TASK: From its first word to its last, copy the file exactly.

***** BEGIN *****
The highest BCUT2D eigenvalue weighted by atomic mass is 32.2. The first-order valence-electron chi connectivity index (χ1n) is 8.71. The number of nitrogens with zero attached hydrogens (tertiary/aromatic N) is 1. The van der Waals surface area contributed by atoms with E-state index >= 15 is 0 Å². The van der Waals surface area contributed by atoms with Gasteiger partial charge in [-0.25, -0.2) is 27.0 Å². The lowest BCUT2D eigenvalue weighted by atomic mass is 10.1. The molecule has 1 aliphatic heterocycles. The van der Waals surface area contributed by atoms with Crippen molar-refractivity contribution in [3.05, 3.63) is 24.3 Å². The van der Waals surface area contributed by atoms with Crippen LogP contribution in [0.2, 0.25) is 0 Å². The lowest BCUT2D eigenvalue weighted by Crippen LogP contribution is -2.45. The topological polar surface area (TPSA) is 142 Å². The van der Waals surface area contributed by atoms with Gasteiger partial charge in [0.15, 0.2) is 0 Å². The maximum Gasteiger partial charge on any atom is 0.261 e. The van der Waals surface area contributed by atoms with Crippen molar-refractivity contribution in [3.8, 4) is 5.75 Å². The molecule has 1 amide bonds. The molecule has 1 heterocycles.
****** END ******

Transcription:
The highest BCUT2D eigenvalue weighted by atomic mass is 32.2. The first-order valence-electron chi connectivity index (χ1n) is 8.71. The number of nitrogens with zero attached hydrogens (tertiary/aromatic N) is 1. The van der Waals surface area contributed by atoms with E-state index >= 15 is 0 Å². The van der Waals surface area contributed by atoms with Gasteiger partial charge in [-0.25, -0.2) is 27.0 Å². The lowest BCUT2D eigenvalue weighted by atomic mass is 10.1. The molecule has 1 aliphatic heterocycles. The van der Waals surface area contributed by atoms with Crippen molar-refractivity contribution in [3.05, 3.63) is 24.3 Å². The van der Waals surface area contributed by atoms with Crippen LogP contribution in [0.2, 0.25) is 0 Å². The lowest BCUT2D eigenvalue weighted by Crippen LogP contribution is -2.45. The topological polar surface area (TPSA) is 142 Å². The van der Waals surface area contributed by atoms with Gasteiger partial charge in [0.15, 0.2) is 0 Å². The maximum Gasteiger partial charge on any atom is 0.261 e. The van der Waals surface area contributed by atoms with Crippen molar-refractivity contribution in [3.8, 4) is 5.75 Å². The molecule has 1 amide bonds. The molecule has 1 heterocycles.